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A Bumpy Ride: how language changes…

by Richard Sutton on July 14, 2017

This morning, my wife told me that she’d come across another of the latest, “Johnny-come-lately” online retailers naming today’s sale, “Black Friday”. Well, it is Friday. At least that connects, and maybe they want to associate today’s event with the slavering attention paid the American November event by bargain hungry shoppers. But somehow, I get the impression that the marketing people that came up with today’s event name, don’t have a clue about the real Black Friday, and that made me think for a moment about how language changes over time, and not always for the best reasons.

First, as a long-time owner of a family retail business, I know the story of Black Friday all too well. The name was not originally chosen to name the day after Thanksgiving’s sales events. It was an accounting reference. Back in the day of double column, hand written accounting records, the income side of the equation was written in black ink and the liability/debt side in red. For most department store retailers – those were the only large-scale retail locations – and most specialty retailers, it took until the last week of November before sales had finally made up enough to offset the red column. In the language of the day, you were “In the Black”, when the accounting for the year moved to favor the black side of the records. Black Friday was an inside joke until it was drawn out to name a sales event designed to, hopefully, put the retailer into the black after having spent a stressful year in the red.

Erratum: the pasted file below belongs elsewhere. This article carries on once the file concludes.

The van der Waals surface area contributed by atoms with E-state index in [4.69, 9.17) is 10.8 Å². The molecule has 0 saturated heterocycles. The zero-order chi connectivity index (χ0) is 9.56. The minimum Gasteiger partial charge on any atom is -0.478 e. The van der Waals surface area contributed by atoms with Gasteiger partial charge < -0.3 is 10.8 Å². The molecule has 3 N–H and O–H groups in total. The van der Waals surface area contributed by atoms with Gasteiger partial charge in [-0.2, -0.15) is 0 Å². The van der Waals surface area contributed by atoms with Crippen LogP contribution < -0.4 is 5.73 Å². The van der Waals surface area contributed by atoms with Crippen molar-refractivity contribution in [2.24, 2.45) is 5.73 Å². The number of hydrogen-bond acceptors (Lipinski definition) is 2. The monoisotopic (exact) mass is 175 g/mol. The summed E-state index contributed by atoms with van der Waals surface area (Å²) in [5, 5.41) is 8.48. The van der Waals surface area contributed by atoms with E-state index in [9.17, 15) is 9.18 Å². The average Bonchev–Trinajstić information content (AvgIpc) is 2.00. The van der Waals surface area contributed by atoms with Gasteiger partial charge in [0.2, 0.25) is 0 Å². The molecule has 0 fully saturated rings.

Of course, I wouldn’t expect the expert marketeers that grew up during the eighties and nineties with constant encouragement and applause for the tiniest chore completed, to understand the old reference. Or maybe I should cut the Millennials some slack and just say that they decided to appropriate a phrase for their own product marketing, without really considering the full impression across the marketplace. But this is the kind of thing repeated by the thousands every day, that illustrates just how fluid language really is. Since most analytical thinking makes use of language, it too is influenced by many of these revisions in meaning. Today’s concepts often bear little resemblance to yesterday’s ideas to reach the same destination.

Whether it is simply the need to express things faster; or if it really is that the cultural and technological references of the recent past no longer matter, a large portion of each community is side-stepped by the evolving language. If language can be compared to a highway carrying rush-hour traffic, it’s good to remember that many of the folks on the road are finding the ride full of potholes. Now is this an intelligent approach to marketing, or even conversation? Well, chances are if it doesn’t make sense to me, or connect with my own experience, then it doesn’t really matter to me. And equally important, I suppose I don’t really matter to those who are promoting the message. Or telling the story.

Writers, take note. Don’t sabotage your own work by neglecting to speak and understand the language of your target readers. A single poorly chosen cultural reference or anachronistic use of phrasing that does not exist for them and you lose the close connection they might have had with your words. One more thing. Age does matter. Right along with regional culture, time does put us in different slots based upon shared experiences growing up. Neglecting to acknowledge that, you lose one more way to strengthen your story’s impact. While we can’t all be completely fluent in all stages of the life of our mother tongue; we can at least try to be aware of the pressures a language must face over its life, and remain true to which ever version was spoken in the setting we weave our tales around.

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